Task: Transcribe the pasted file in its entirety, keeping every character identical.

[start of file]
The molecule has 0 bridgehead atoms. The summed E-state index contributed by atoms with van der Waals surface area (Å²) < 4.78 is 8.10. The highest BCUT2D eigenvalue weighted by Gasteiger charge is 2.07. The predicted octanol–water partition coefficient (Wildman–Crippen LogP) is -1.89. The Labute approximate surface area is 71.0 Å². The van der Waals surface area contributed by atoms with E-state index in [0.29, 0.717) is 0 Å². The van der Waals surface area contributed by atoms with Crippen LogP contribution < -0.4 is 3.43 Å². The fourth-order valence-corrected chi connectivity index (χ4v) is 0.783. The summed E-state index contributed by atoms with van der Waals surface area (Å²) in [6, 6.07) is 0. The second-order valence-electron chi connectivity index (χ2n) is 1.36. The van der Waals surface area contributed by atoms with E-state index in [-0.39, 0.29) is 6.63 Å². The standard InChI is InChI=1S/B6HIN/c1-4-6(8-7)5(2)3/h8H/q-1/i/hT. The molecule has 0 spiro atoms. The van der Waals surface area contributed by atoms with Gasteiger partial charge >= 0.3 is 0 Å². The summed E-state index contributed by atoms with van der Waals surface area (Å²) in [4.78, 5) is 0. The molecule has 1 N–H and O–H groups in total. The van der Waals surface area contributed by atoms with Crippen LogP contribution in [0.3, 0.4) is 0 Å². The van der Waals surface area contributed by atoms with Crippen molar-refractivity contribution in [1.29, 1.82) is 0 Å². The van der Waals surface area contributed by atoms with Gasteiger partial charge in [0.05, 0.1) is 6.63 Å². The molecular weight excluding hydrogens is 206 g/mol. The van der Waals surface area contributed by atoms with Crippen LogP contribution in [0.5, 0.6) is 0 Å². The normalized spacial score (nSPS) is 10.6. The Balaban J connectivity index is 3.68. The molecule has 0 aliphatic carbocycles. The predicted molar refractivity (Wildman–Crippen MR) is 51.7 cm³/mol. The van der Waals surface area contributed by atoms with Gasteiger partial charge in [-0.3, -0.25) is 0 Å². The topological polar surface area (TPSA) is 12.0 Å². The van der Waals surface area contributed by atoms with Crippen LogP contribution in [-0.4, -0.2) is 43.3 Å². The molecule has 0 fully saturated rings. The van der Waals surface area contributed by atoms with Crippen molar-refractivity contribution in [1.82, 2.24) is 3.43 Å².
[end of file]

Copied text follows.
The molecule has 0 bridgehead atoms. The summed E-state index contributed by atoms with van der Waals surface area (Å²) < 4.78 is 8.10. The highest BCUT2D eigenvalue weighted by Gasteiger charge is 2.07. The predicted octanol–water partition coefficient (Wildman–Crippen LogP) is -1.89. The Labute approximate surface area is 71.0 Å². The van der Waals surface area contributed by atoms with E-state index in [0.29, 0.717) is 0 Å². The van der Waals surface area contributed by atoms with Crippen LogP contribution < -0.4 is 3.43 Å². The fourth-order valence-corrected chi connectivity index (χ4v) is 0.783. The summed E-state index contributed by atoms with van der Waals surface area (Å²) in [6, 6.07) is 0. The second-order valence-electron chi connectivity index (χ2n) is 1.36. The van der Waals surface area contributed by atoms with E-state index in [-0.39, 0.29) is 6.63 Å². The standard InChI is InChI=1S/B6HIN/c1-4-6(8-7)5(2)3/h8H/q-1/i/hT. The molecule has 0 spiro atoms. The van der Waals surface area contributed by atoms with Gasteiger partial charge >= 0.3 is 0 Å². The summed E-state index contributed by atoms with van der Waals surface area (Å²) in [4.78, 5) is 0. The molecule has 1 N–H and O–H groups in total. The van der Waals surface area contributed by atoms with Crippen LogP contribution in [0.3, 0.4) is 0 Å². The van der Waals surface area contributed by atoms with Crippen molar-refractivity contribution in [1.29, 1.82) is 0 Å². The van der Waals surface area contributed by atoms with Gasteiger partial charge in [0.05, 0.1) is 6.63 Å². The molecular weight excluding hydrogens is 206 g/mol. The van der Waals surface area contributed by atoms with Crippen LogP contribution in [0.5, 0.6) is 0 Å². The normalized spacial score (nSPS) is 10.6. The Balaban J connectivity index is 3.68. The molecule has 0 aliphatic carbocycles. The predicted molar refractivity (Wildman–Crippen MR) is 51.7 cm³/mol. The van der Waals surface area contributed by atoms with Gasteiger partial charge in [-0.3, -0.25) is 0 Å². The topological polar surface area (TPSA) is 12.0 Å². The van der Waals surface area contributed by atoms with Crippen LogP contribution in [-0.4, -0.2) is 43.3 Å². The molecule has 0 fully saturated rings. The van der Waals surface area contributed by atoms with Crippen molar-refractivity contribution in [1.82, 2.24) is 3.43 Å².